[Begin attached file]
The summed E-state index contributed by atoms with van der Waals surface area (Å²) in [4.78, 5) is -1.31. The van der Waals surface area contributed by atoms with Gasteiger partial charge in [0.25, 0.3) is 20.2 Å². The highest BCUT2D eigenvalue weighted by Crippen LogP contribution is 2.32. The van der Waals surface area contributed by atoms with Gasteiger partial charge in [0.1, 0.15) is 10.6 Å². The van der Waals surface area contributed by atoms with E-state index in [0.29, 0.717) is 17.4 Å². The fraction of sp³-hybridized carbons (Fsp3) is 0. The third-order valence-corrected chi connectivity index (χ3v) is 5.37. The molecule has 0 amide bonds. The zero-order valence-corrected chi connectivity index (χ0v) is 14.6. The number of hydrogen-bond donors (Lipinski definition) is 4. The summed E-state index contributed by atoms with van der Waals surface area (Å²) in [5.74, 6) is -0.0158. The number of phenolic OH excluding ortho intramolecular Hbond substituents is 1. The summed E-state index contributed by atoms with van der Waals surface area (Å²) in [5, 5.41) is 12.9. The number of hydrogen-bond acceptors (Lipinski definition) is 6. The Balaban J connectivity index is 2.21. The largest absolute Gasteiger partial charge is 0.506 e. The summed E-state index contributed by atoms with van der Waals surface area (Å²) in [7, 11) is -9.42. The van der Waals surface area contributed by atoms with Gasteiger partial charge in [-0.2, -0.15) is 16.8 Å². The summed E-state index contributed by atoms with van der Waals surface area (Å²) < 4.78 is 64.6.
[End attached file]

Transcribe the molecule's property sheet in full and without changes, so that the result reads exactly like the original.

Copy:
The summed E-state index contributed by atoms with van der Waals surface area (Å²) in [4.78, 5) is -1.31. The van der Waals surface area contributed by atoms with Gasteiger partial charge in [0.25, 0.3) is 20.2 Å². The highest BCUT2D eigenvalue weighted by Crippen LogP contribution is 2.32. The van der Waals surface area contributed by atoms with Gasteiger partial charge in [0.1, 0.15) is 10.6 Å². The van der Waals surface area contributed by atoms with E-state index in [0.29, 0.717) is 17.4 Å². The fraction of sp³-hybridized carbons (Fsp3) is 0. The third-order valence-corrected chi connectivity index (χ3v) is 5.37. The molecule has 0 amide bonds. The zero-order valence-corrected chi connectivity index (χ0v) is 14.6. The number of hydrogen-bond donors (Lipinski definition) is 4. The summed E-state index contributed by atoms with van der Waals surface area (Å²) in [5.74, 6) is -0.0158. The number of phenolic OH excluding ortho intramolecular Hbond substituents is 1. The summed E-state index contributed by atoms with van der Waals surface area (Å²) in [5, 5.41) is 12.9. The number of hydrogen-bond acceptors (Lipinski definition) is 6. The Balaban J connectivity index is 2.21. The largest absolute Gasteiger partial charge is 0.506 e. The summed E-state index contributed by atoms with van der Waals surface area (Å²) in [7, 11) is -9.42. The van der Waals surface area contributed by atoms with Gasteiger partial charge in [-0.2, -0.15) is 16.8 Å². The summed E-state index contributed by atoms with van der Waals surface area (Å²) < 4.78 is 64.6.